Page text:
I doubt anyone is surprised by this statistic. I agree that it is unfair. But I am also inclined to think "so what?" It seems to me that the female scientists have it about right- housework should be split roughly 50-50 in a household in which both partners also work outside the home. The male scientists are getting a free ride on the housework, but it doesn't necessarily follow that they are spending that extra time on their science. For all we know, they are spending their extra time at the pub drinking beers. In fact, the study found that the men and women were spending roughly the same amount of time in the lab/office:
"Partnered science faculty in our sample average nearly sixty hours a week at work. Men and women scientists log the same number of hours (mean hours for men is 56.4, mean for women 56.3, and standard deviations—about 11—are the same as well)."
So this study just tells me that a woman who wants to work outside the home should be wary of marrying an academic scientist. Those dudes aren't pulling their fair share of the household chores, and their wives aren't getting their fair share of the time at the pub drinking beers. My take home message from this study is very similar to the advice I already give young women scientists who are wondering about how to balance career and home life- namely, to choose your partner carefully.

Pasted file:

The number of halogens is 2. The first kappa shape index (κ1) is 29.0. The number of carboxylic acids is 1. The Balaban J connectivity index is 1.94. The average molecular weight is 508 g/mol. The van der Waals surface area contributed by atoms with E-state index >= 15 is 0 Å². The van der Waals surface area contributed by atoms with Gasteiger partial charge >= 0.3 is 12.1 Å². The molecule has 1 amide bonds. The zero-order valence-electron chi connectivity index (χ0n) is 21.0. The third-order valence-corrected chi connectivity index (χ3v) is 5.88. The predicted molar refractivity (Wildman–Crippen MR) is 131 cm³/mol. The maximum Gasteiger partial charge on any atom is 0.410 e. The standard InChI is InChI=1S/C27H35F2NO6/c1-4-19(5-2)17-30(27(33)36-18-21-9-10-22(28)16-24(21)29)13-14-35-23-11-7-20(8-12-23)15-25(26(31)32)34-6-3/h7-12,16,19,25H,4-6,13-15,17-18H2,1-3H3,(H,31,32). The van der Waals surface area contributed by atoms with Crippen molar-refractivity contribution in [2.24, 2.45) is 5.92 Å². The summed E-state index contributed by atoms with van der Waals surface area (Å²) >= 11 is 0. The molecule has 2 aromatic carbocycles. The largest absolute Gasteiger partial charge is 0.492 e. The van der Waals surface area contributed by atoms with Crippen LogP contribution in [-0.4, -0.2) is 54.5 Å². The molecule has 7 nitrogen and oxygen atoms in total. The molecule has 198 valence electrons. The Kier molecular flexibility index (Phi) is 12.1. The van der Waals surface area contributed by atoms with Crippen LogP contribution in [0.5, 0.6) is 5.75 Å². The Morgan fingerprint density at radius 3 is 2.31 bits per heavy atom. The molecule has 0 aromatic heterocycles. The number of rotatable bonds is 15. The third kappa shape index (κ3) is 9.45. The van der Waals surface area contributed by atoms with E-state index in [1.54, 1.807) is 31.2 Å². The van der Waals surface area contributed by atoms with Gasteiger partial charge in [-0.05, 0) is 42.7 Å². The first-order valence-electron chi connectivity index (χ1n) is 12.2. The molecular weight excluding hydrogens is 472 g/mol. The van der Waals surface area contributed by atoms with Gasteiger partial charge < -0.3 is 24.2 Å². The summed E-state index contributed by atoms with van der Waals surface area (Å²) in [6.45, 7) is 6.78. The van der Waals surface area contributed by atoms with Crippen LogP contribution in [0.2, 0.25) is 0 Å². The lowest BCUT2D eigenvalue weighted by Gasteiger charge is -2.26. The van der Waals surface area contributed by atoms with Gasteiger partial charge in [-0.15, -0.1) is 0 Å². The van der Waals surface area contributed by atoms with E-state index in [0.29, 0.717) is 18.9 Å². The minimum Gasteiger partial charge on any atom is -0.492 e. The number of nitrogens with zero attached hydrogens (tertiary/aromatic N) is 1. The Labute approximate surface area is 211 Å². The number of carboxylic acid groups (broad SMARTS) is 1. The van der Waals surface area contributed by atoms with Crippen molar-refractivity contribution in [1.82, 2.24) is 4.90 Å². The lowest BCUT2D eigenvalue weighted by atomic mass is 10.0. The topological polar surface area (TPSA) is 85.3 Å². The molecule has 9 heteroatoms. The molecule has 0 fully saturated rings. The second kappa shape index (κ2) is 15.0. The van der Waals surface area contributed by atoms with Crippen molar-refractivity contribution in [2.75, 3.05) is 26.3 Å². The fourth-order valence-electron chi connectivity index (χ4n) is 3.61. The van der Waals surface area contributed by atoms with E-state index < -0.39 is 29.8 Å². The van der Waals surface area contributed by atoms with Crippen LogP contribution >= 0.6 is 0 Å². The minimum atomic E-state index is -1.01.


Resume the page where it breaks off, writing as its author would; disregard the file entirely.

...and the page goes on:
I actually find the 54% number heartening, even though a closer look at the numbers shows that the partners of these women are not actually doing 46% of the work- these couples are using paid help, such as cleaners, to fill the gap. Still, the numbers show a far more equitable distribution of household labor than what is normally presumed to happen. I have written before about how Hubby and I have a very equal split of household chores. Anytime I comment about this on a women in science blog, I get told that my arrangement is not normal. But these statistics indicate that there actually are other women scientists with a similar arrangement.
Another type of comment I've seen a lot on blog's like Female Science Professor is the plea for specifics. The writers of these comments want to know exactly how women with successful careers and "balanced" home lives arrange things. I have replied to these sorts of comments with the observation that the specifics are going to vary for different families. Heck, the specifics are varying within my family for different babies. The things we did to make our lives work when we had a baby who didn't sleep very well are different from what we're doing now, with a baby who sleeps pretty well and a toddler.